Wiz Kid

 

Joanne Rowling and her creation Harry Potter, who discovers at the age of 11 that he is a wizard and is whipped off to a school of witchcraft and wizardry Joanne Rowling and her Harry Potter books: Harry discovers at the age of 11 that he is a wizard and is whipped off to a school of witchcraft and wizardry

`Have you read the new Harry Potter?" asked Huw, who runs my local garage. Harry Potter wasn't an author I was familiar with, I admitted. "No," he laughed. "Harry Potter the Wizard." He was talking about a children's book, in fact two children's books. He had just finished reading the new one, Harry Potter and the Chamber of Secrets. To his children, you understand. Although he and his wife nearly came to blows every night over who was to read the bedtime story.

"Astonishing," he went on. "Most follow-ups aren't up to the first one. But this one's even better."

Harry Potter first burst onto the children's literature scene last year when Harry Potter and the Philosopher's Stone, written by first-time writer Joanne Rowling, won the Smarties prize - the Booker for those who write for children. It went on to sell a phenomenal 70,000 copies. Then this summer came the follow-up, Harry Potter and the Chamber of Secrets, which went straight to the top of the hardback bestseller list, outselling John Grisham, Terry Pratchett and Delia Smith.

On his 11th birthday, the orphaned Harry - whose life until then has been a litany of misery with his aunt, uncle and noxious cousin Dudley - discovers he is a wizard and is whipped off to Hogwart's School of Witchcraft and Wizardry.

"It's everyone's favourite fantasy of turning out to be far greater than their background," explains the author Joanne Rowling in an attempt to explain the books' cross-generational popularity. "I went through this period, which most children I think do, of thinking `these people can't be my parents'."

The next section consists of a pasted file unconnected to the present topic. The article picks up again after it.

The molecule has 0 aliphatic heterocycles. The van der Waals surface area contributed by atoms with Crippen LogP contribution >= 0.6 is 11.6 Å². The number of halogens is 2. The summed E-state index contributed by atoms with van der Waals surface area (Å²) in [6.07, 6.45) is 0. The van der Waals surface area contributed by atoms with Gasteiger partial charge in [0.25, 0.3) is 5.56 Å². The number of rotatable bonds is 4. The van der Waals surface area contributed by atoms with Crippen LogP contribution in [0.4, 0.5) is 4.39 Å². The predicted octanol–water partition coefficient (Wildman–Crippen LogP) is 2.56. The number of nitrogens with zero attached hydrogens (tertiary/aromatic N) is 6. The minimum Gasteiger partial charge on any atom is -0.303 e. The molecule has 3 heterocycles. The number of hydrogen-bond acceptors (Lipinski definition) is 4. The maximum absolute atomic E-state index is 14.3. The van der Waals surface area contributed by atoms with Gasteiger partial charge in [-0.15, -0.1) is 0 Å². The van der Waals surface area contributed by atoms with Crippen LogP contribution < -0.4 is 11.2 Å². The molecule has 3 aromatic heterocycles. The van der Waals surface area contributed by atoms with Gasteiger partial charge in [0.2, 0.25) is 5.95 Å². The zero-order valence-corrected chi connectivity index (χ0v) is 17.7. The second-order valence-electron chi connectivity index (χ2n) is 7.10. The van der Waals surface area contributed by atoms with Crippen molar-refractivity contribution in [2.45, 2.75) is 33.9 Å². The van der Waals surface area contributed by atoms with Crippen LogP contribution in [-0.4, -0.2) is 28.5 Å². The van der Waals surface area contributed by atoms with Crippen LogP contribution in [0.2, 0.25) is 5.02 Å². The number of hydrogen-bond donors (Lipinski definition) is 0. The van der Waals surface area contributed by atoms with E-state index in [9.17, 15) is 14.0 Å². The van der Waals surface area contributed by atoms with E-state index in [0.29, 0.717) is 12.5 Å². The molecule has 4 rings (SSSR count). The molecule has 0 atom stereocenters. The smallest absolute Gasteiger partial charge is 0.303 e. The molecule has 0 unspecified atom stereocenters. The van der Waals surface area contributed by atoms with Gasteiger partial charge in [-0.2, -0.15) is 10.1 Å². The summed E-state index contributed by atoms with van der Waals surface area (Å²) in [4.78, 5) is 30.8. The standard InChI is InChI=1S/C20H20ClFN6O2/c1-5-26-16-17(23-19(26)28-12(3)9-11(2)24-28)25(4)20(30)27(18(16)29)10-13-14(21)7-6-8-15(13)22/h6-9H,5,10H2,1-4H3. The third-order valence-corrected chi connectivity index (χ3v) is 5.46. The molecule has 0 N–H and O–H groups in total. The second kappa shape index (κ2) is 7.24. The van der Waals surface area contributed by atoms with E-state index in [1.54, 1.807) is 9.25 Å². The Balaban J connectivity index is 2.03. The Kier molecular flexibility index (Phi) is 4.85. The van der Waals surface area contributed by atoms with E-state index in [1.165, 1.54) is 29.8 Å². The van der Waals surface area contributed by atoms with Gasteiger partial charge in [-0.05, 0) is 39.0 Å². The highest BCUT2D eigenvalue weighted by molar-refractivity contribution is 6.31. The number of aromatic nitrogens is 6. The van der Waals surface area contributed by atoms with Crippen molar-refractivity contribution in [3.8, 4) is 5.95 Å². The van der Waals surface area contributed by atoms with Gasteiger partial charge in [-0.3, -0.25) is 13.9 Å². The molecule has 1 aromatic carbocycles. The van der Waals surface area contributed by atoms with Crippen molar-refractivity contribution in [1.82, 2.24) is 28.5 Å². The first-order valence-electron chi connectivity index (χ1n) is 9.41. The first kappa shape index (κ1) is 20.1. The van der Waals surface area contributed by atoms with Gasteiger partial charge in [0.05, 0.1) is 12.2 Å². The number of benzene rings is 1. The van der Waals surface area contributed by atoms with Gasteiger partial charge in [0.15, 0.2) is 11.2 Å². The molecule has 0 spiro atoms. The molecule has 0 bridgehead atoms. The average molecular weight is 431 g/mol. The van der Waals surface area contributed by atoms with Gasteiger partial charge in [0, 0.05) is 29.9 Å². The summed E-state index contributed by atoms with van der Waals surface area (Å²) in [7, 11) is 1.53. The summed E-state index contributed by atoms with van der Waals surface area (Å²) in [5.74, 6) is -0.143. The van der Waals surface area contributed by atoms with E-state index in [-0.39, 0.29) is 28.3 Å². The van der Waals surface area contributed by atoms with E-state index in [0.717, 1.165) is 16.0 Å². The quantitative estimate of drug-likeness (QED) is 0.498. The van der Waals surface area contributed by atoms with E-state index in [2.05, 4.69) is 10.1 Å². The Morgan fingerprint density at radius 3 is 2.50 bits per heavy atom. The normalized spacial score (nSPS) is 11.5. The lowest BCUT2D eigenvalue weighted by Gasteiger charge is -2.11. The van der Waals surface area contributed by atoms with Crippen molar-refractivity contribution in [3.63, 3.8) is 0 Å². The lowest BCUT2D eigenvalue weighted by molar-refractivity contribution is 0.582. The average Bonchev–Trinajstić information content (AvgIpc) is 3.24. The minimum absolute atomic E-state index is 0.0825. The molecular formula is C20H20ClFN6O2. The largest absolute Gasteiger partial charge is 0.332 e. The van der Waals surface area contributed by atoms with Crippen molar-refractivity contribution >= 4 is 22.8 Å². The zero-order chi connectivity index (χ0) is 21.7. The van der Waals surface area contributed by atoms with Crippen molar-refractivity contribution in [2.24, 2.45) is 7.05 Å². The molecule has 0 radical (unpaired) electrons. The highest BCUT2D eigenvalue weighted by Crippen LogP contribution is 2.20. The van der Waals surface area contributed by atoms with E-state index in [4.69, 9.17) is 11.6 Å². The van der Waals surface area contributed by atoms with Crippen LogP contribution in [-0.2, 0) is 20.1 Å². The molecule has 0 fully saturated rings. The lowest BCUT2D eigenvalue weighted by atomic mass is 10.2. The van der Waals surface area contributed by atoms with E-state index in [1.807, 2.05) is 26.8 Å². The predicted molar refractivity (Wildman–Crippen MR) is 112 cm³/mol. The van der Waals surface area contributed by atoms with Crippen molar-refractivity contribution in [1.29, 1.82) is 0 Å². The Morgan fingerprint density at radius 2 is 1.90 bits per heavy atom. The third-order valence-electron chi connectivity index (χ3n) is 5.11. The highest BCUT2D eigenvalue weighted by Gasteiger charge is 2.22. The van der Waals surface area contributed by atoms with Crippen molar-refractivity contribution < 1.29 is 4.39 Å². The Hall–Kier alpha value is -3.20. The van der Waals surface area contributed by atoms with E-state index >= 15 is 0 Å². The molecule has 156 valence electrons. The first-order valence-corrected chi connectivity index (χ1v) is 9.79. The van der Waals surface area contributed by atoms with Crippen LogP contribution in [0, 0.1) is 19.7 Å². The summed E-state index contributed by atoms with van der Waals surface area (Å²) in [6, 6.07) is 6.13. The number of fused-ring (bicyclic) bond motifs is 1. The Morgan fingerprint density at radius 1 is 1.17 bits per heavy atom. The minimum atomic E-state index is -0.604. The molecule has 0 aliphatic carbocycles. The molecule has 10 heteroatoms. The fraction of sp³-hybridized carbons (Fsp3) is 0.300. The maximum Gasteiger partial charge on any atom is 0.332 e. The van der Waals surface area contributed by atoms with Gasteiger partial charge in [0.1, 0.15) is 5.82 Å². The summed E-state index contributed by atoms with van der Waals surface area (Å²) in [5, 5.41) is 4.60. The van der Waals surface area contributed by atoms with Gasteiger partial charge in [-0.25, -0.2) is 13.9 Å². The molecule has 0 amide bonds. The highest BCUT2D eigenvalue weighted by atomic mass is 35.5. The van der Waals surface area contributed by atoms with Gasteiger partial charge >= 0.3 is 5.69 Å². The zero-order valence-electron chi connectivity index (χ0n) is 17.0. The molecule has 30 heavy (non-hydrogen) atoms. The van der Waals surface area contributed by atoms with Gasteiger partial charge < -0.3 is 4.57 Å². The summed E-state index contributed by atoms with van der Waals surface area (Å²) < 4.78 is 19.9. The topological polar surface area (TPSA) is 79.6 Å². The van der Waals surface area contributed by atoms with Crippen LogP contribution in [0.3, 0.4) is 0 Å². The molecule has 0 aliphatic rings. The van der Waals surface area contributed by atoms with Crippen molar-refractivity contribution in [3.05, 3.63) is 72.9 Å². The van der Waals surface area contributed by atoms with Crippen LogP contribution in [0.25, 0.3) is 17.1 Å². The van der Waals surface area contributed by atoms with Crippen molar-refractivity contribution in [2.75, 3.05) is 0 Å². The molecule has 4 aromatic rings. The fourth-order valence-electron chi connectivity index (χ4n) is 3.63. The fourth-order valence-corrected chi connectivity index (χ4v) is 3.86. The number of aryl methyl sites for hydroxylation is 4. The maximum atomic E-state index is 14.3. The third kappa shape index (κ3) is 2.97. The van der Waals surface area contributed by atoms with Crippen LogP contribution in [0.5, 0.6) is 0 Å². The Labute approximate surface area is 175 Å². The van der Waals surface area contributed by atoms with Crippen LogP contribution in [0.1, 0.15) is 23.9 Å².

The genius of the series is that it combines the structure of the school story with every childhood fantasy you care to imagine. Rowling's invention is phenomenal: portraits on the walls move and talk, letters are delivered by Owl, lessons include Potions, Charms, Transfiguration and Defence Against the Dark Arts. Pupils sleep in four-poster beds, school equipment includes wands (different types and sizes, naturally) and broomsticks, although their main use is for the inter-house sport, Quidditch.

Many of Rowling's ideas are pure invention, such as Quidditch, whose rules are as complex as lacrosse mixed with American football (Ireland, Rowling tells me, is about to become world champion). But she also draws from the well of folklore and fable: mandrakes are grown in seed trays (transplanting is a dangerous business, the scream of a mandrake can have dire consequences). Three are phoenixes, dragons and unicorns.

However, as in any school, there's the downside: exams, bullies and teachers who seem to have it in for you. The books teem with characters with weird and wonderful names and the plots are as complex and action-packed as any adult thriller.